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Published on Tuesday, September 5, 2000 in the Independent / UK
Those Who Cut Up Animals Deserve A Bit Of Harassment
by Alexei Sayle
 
Sean, A friend of mine, is writing a children's book called Thomas The Search Engine. It's the story of a brave little piece of software that is constantly pursued by a repressive Home Secretary who wants to gobble up all of Thomas's information so that he can make the world safe for his friends in the Mega Global Business Corporation.

The information that Jack Straw wants to get his hands on most concerns animal rights activists – he thinks they're worse than IRA bombers, does our Jack. He says he needs extra powers to take on these gigantic threats to the safety of the world. In fact, animal rights activists have always been treated very harshly by the courts.

While wall-eyed sectarian killers are set free in Ireland to resume their programme of intimidation and harassment of entire communities, Barry Horne, for example, is serving an 18-year prison term for arson. (He was found guilty of leaving some small incendiary devices in a closed branch of Boots). He has never knowingly harmed anybody, he has never intended to injure anybody, and yet he gets a much much harsher sentence than would be given to Herod for child murder.

Animal rights activists seem to be the new bogeymen – so terrifying that the laws are not sufficient to protect us from them. They are very useful too in that any unexplained acts of violence can be laid at their door. There was an incident a year or two ago where a huge drum that had been used for telephone cable was rolled down a river bank narrowly missing some fishermen. It was front-page headlines at the time – "Animal Lib Loonies target anglers" type thing. A few days later, in one or two papers, there was a tiny paragraph tucked away at the bottom of page seven or eight saying that, in fact, it was some children who had pushed the drum down the bank for a joke. However, the impression remained with most of the public that this action, and many others falsely laid at their door, was the work of the animal libbers.

A great number of people find caring about animals vaguely embarrassing and think it sentimental. For my part I hope I am not sentimental – I don't feel I owe animals anything: after all, animals don't buy my books or come to my shows ( apart from some chickens that one time in Southend) – but I think we, as a society, are morally tainted by the appalling cruelty that goes on in those labs. Mr Straw said last week, as if it was undeniable, that: "It is worth bearing in mind that many of us ourselves would not be able to lead healthy lives were it not for the pharmaceutical companies being able to test their drugs on animals."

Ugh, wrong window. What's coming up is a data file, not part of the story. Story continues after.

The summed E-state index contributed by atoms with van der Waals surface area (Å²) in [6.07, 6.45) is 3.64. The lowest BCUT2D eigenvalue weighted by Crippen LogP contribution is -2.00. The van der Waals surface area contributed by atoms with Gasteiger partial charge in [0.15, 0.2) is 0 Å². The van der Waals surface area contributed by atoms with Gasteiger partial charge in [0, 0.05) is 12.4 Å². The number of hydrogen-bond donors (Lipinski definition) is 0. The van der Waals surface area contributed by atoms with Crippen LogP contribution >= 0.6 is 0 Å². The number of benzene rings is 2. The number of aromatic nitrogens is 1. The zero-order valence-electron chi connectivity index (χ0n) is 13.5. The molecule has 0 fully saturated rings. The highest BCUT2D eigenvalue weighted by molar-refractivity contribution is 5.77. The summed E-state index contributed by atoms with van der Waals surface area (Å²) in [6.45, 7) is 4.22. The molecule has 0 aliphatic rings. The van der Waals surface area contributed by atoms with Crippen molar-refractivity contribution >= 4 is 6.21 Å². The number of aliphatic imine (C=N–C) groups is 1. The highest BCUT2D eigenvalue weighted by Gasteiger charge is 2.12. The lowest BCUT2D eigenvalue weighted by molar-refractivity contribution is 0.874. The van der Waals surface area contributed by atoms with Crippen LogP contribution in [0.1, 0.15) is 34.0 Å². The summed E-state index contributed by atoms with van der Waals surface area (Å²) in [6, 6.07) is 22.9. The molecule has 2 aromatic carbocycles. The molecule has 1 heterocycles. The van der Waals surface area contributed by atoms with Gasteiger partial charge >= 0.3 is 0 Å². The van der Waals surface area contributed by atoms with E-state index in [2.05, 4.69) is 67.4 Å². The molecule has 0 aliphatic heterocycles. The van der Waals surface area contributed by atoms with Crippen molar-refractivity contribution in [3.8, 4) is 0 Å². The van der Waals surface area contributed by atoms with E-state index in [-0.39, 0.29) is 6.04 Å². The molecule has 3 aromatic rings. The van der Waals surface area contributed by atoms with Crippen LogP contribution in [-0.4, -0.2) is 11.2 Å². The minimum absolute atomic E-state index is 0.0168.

This is exactly the point in question. Thalidomide tested safe on animals, while if aspirin or penicillin were new to the market today they would be rejected as unsafe (they are poisonous to cats and hamsters). The point about animal testing is that it is cheap compared to more rigorous and effective ways of testing drugs. The pharmaceutical companies like cheap, and theGovernment is in the pocket, if not the underpants, of these companies.

Mr Straw is using the fact that some animal rights activists have protested outside the homes of laboratory employees and damaged five cars belonging to researchers as an excuse to widen his powers.

Now I find myself in a bit of a cleft stick on this one. On the one hand, I don't care about these illegal acts. I think for what they do vivisectionists deserve to be harassed, persecuted and pursued. I simply cannot understand how somebody can chop up live creatures for a living. Mutilation of animals is usually seen as being the first step on the road to becoming a serial killer, isn't it?

However, I do understand that one man's terrorist is another man's freedom fighter, not to mention that one man's tandoori keema nan is another man's stylish minced-meat-filled hat; so I am aware that people with whom I violently disagree (such as anti-abortion activists) also think it is perfectly legitimate to use harassment, abuse and violence against people who, I think, are very brave and decent. A healthy democratic society needs to be able to accommodate those who feel so strongly about their cause that they are prepared to step outside the law if they think the law is wrong.

What I propose is that we need some kind of commission, staffed by philosophers, learned legal minds and ballerinas. This commission would deliberate on the issues and would then tell us exactly which illegal activities are right and which illegal activities are absolutely, morally wrong. Then the Government could really crack down on the wrong ones and leave the right ones alone.

Of course, if by some freak of justice the verdict of the Illegal Activities Commission went against me and the causes I hold dear, I'd set fire to their building.

2000 Independent Digital (UK) Ltd.

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